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Treasurer Scott Morrison Likens Usefulness Of World's Biggest Battery To The World's Biggest Banana

Both are big, but the Treasurer says they not going to solve energy issues.
Treasurer Scott Morrison with a lump of coal during Question Time.
Treasurer Scott Morrison with a lump of coal during Question Time.

CANBERRA -- The Treasurer who brandished a lump of coal in parliament has ramped up his opposition to tech billionaire Elon Musk and his Australian plans for the world's biggest lithium ion battery comparing the renewable energy project to the world's biggest banana and the world's biggest prawn.

Scott Morrison, who's been attacking Musk for being "Hollywood" and "showbiz," explained all three were world's biggest, but were "not a solution" to Australia's energy crisis.

"By all means have the world's biggest battery, have the world's biggest banana, have the world's biggest prawn like we have on the roadside around the country, but that is not solving the problem," he told reporters in Adelaide.

Under the terms of a deal struck earlier this month between the South Australian government and Tesla's Elon Musk, Tesla and French company Neoen will build the 100MW/129MW battery in South Australia by December 1, or it's free.

The battery is designed to bolster grid security for a state which has been beset by blackouts and other power supply issues. It also comes as planning gets underway in earnest for the looming retirement of Australia's ageing fleet of coal-fired generated power stations.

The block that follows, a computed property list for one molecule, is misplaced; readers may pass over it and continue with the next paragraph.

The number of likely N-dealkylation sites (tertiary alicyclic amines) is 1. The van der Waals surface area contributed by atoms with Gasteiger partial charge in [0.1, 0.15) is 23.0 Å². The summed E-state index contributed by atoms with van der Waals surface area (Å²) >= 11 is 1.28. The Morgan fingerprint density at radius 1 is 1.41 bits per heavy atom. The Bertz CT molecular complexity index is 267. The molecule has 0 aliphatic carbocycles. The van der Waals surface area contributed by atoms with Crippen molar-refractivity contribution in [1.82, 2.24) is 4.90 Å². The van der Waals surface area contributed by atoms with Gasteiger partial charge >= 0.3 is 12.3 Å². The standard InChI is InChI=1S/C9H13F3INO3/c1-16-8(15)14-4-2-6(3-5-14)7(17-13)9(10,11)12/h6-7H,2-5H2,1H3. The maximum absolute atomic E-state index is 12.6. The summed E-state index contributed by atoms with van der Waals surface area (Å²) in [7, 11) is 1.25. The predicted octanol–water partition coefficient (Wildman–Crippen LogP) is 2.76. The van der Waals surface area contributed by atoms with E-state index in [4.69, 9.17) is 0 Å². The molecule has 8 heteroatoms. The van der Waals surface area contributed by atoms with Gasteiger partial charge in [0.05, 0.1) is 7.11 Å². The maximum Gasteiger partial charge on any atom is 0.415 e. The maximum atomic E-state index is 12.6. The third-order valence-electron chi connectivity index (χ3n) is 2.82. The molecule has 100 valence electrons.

According to Musk, the new system will be three times more powerful than other large scale batteries.

But Scott Morrison remains unconvinced, describing the proposed battery as "bright, shiny" distraction.

"I'm saying it doesn't solve the problem. By all means have the world's biggest battery, but it won't solve the problems," he said.

"Thirty thousand South Australian households could not get through watching one episode of Australia's Ninja Warrior with this big battery. So let's not pretend it is a solution. We will take it, but it is not solving the problem.

"We need to address the big picture, the big structural energy issues."

The Turnbull Government has adopted 49 of the 50 recommendations of the Finkel Review into the Future Security of the National Electricity Market, but is still deciding whether to support a controversial clean energy target (CET) that would require power companies to source a percentage of their electricity from renewable energy.

The Treasurer also indicated the tech billionaire and space entrepreneur has somehow suckered the Premier of South Australia saying, "I think he saw Jay Weatherill coming".

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